The maitre d’, sommelier, and fonctionnaire in charge of greeting each arrival were almost as important as the chef de cuisine. They remain so today. Many American restaurants retain a sleek young woman with no task more demanding than keeping track of reservations. Her equivalent in Paris is very different. Older and male, he can recognize by sight the nation’s four or five hundred most famous faces, and knows not only the correct forms of address for a count, a Saudi prince, a cardinal, and a judge, but the order of seniority in which they should be accommodated.

Above all, restaurants of the first rank guarantee discretion—not simply about the identity of clients and their companions, but also what they eat. On occasion, such information has had political significance. As the revolutionaries of 1968 mellowed into run-of-the-mill politicians and began to live well, the press, having checked up at their preferred restaurants, attacked them for their diet, labeling them contemptuously gauche caviar—caviar socialists.

When Édouard Balladur ran against Jacques Chirac for the presidency in 1995, the restaurant where both ate lunch leaked the information of what they ordered. M. Balladur, who looked like a throwback to the eighteenth century, more comfortable in a powdered wig, favored herrings in olive oil, while M. Chirac, a tough, practical politician in the mold of Lyndon Johnson, went for tête de veau, a robust country dish made of meat from a calf’s head embedded in jelly. Once word got around, diners were invited to order the dish preferred by their candidate. Most chose tête de veau, so nobody was surprised that Balladur fared catastrophically in the first round of the election, with a mere 18.6 percent of the vote. Chirac won the runoff at a walk.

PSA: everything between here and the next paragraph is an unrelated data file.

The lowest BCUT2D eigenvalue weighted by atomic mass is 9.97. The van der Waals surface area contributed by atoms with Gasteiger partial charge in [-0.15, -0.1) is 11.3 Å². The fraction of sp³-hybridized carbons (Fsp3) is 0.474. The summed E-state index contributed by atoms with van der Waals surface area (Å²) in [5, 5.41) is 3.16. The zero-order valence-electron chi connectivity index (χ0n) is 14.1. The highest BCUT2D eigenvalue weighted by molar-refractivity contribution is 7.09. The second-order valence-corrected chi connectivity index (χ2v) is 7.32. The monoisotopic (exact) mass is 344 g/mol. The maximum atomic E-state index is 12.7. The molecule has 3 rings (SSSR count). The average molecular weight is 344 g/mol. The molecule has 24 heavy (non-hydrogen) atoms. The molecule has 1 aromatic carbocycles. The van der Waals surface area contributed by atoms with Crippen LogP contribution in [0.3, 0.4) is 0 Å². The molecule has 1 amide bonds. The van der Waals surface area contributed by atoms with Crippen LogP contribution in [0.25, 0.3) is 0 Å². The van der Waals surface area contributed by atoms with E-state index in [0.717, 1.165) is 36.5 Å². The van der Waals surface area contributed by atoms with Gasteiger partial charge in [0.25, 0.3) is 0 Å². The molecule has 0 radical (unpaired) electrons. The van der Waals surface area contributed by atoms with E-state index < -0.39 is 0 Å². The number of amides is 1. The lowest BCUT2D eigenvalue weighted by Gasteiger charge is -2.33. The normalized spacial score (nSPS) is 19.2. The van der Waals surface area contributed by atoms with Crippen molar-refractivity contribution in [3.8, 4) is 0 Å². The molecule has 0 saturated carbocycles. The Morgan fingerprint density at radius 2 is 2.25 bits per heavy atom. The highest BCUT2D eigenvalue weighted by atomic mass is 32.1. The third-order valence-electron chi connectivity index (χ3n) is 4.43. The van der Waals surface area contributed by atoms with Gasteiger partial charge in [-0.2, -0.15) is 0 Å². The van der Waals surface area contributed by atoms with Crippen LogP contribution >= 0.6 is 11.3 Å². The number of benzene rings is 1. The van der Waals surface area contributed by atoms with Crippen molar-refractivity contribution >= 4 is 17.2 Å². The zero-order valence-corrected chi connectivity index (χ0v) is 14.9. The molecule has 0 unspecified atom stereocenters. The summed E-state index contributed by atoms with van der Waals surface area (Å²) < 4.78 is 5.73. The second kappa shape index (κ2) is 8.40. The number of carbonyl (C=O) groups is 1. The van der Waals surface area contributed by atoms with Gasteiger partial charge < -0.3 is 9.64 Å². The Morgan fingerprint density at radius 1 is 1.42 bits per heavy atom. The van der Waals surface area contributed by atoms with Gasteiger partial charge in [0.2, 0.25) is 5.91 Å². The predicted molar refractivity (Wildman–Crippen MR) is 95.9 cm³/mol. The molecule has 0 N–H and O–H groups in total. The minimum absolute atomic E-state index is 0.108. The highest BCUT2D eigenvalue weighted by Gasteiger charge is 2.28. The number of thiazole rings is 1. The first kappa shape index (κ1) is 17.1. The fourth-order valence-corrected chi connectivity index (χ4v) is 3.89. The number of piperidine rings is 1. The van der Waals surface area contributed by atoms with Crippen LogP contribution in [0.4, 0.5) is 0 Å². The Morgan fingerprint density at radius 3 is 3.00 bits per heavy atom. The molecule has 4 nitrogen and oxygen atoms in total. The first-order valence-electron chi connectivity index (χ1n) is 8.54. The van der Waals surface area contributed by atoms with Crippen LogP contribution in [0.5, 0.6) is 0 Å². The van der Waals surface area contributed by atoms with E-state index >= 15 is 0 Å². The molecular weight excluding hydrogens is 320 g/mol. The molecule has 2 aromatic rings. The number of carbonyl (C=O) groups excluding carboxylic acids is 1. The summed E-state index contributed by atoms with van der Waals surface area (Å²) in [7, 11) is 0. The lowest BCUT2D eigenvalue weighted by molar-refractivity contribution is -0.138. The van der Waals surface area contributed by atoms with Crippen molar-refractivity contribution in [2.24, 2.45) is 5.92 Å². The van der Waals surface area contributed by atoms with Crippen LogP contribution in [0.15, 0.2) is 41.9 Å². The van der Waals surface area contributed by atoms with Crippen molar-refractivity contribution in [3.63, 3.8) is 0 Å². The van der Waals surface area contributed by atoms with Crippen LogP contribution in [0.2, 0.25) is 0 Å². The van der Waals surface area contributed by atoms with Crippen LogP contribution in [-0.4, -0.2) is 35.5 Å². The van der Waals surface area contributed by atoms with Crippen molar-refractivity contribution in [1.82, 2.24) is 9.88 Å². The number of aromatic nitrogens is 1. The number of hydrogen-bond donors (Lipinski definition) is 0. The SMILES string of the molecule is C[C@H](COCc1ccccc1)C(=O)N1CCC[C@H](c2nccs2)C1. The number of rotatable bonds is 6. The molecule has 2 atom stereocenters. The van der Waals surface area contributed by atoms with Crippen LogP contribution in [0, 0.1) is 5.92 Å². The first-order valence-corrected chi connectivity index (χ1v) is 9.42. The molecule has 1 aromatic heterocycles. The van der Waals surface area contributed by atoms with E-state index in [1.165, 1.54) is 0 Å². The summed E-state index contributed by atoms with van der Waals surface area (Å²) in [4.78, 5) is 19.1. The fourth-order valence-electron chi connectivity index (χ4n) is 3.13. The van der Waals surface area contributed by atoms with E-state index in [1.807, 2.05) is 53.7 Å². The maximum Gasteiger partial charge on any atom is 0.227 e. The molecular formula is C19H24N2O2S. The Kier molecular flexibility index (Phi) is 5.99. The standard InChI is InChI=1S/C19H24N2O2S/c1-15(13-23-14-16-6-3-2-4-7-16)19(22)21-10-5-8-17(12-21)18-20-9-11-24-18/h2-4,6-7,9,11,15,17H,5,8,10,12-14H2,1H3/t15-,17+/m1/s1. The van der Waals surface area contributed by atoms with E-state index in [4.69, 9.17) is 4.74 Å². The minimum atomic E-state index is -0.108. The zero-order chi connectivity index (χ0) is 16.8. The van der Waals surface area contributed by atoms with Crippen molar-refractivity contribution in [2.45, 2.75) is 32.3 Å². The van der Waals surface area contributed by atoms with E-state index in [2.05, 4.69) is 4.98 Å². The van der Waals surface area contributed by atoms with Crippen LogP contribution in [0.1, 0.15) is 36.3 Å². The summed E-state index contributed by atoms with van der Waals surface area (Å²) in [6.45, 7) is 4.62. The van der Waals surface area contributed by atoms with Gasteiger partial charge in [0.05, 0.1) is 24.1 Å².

A few months before the dinner at La Pérouse, I’d experienced traditional Parisian restaurant diplomacy at work just a short walk along the Seine. It was our first visit to another of Paris’s culinary institutions, the Michelin-starred Tour d’Argent. Although the restaurant itself is on the sixth floor, with spectacular views over the Seine, particularly at night, one enters at ground level. After one staff member confirms your reservation, another directs you to the elevator, a third ushers you into it, while others wait six floors above to welcome you and conduct you to your table.

We arrived in the lobby at the same time as a French couple who, from the effusive greetings of the staff, were regulars. While one man checked our credentials, another conducted the newcomers straight to the elevator, where we joined them a few moments later.

At the top, the door opened on the smiling face and impeccable black suit of yet another host. He faced a tricky situation. At the rear of the car were two old and valued clients. Facing him, however, were three strangers who, for all he knew, might be rich enough to buy the building and everyone in it.

The ballet of deference that followed would have done credit to Versailles under Louis XIV. His smile to the couple behind us was modified by a glance toward us and a barely raised eyebrow, as if to say, “My apologies—but you see how it is; duty demands …” At the same time, without quite separating our threesome he ushered the couple from the rear of the elevator, shook the man’s hand, kissed that of his wife, then handed them off to another flunkey before turning to us with a look that said, “And now, my dear new friends …” After such a welcome, the panorama of nighttime Paris and the four-hundred-page wine list were almost anticlimactic.